Popular Astronomy writer’s guide

Popular Astronomy is the quarterly magazine of Britain’s Society for Popular Astronomy. Before 1981 the magazine was called Hermes, after the messenger of the gods. PA has an international reputation as one of the best, brightest and most informative astronomy publications. If you’re thinking about contributing to PA, please read through some recent copies to get to know the kind of articles we like, their types and subject ranges.

We’re always happy to receive original articles on all aspects of astronomy and space exploration. We’re interested in astronomical investigations and observations, items of historical interest, society news, the latest astronomy news, and your views. If you can think of it, and it’s related to astronomy, PA can find a place for it! But please note – we have no editorial budget, so no payment for articles or illustrations is possible.

Your style of writing should be aimed at those who do not necessarily possess a specialised knowledge of astronomy. Many SPA members are beginners, new to astronomy and its myriad terms and jargon. When introducing difficult subjects, try to explain the principles involved as clearly and as simply as you can.

Please note that we never accept articles for use on this website, whether or not you pay us.

Ask the Editor

Please suggest any ideas to the Editor before committing to writing an article. Your article may complement plans we have, or it may duplicate material already commissioned, repeat something already published, or it may not be suitable. Articles should be no longer than 2300 words.

Submitting material

Please send articles in either text or Word format (not pdf) via email to editor@popastro.com.

Our articles are always well illustrated, usually with three or four attractive images (and preferably not graphs!) per 1000 words. Images should be sent as separate attachments and not embedded in the Word document. They should be of the highest resolution possible and include an image credit or permission. You must be sure that either you have permission to use the image or it is copyright free. Don’t assume that because it is on the web it is free to use!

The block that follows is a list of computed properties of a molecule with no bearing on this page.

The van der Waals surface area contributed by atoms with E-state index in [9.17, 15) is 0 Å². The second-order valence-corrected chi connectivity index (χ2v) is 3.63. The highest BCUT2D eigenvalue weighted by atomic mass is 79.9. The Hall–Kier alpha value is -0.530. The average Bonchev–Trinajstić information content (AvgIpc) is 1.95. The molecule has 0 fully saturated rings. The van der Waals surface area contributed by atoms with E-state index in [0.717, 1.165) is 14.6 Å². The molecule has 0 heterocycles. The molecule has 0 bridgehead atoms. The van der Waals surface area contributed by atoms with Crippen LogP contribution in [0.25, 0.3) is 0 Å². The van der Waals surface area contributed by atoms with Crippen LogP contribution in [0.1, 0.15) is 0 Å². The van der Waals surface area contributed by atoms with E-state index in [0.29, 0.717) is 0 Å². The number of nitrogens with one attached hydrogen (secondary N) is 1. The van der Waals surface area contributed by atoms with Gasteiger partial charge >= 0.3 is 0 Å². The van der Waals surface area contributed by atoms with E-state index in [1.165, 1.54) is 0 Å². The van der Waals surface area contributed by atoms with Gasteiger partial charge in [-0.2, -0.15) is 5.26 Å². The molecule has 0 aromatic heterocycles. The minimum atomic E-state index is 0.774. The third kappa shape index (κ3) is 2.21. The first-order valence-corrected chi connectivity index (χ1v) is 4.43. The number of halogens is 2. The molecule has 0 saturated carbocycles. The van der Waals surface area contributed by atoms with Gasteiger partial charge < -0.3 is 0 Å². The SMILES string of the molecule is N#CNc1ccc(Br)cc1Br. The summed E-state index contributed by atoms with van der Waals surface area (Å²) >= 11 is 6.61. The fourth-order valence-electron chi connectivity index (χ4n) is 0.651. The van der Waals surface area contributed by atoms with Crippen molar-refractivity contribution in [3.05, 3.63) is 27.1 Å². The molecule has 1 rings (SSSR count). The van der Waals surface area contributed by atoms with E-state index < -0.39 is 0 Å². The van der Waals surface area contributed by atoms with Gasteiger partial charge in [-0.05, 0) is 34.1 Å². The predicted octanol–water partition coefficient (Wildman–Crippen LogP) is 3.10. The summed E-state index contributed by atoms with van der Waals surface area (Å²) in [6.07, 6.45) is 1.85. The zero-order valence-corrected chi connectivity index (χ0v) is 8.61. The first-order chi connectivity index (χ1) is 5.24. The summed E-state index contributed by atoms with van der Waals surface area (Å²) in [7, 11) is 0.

Bear in mind that an image that works on a web page will be far too small for print use. Our printers require a resolution of 350 pixels per inch of size reproduced. So a web image 700 pixels wide will only reproduce two inches wide – not even a single column width.

Check your copy for spelling errors, particularly of people’s names. Capitalise proper nouns only. For magnification, state x100 (not 100x). For observation timings, please state time in the 21:45 UT format (not 21h 45m) and dates in the format 30 March 2020. State measurements in metric, not imperial units, eg 150 mm reflector. Our Sun and our Galaxy should have capital letters, but other suns and galaxies do not. The Universe should also have a capital letter. It is galactic disc, but computer disk.

Copyright questions

Original text and image material remains the copyright of the author/artist, and may be used freely by the author/artist at a later date. When using other people’s observations it is the responsibility of the author to secure permission from the observer in question before submitting it.

Most NASA images are public domain and copyright free.

The Editor will acknowledge all submissions to PA promptly, and we’ll communicate our acceptance or rejection within a reasonable period. Once your submission is accepted, the Editor will consult the author or artist if necessary, to make changes or amendments, although we reserve the right to edit the material to suit the presentation and available space. It’s our aim to produce a readable article in good English. In any disputes, the judgement of the Editor will be final.

Good writing!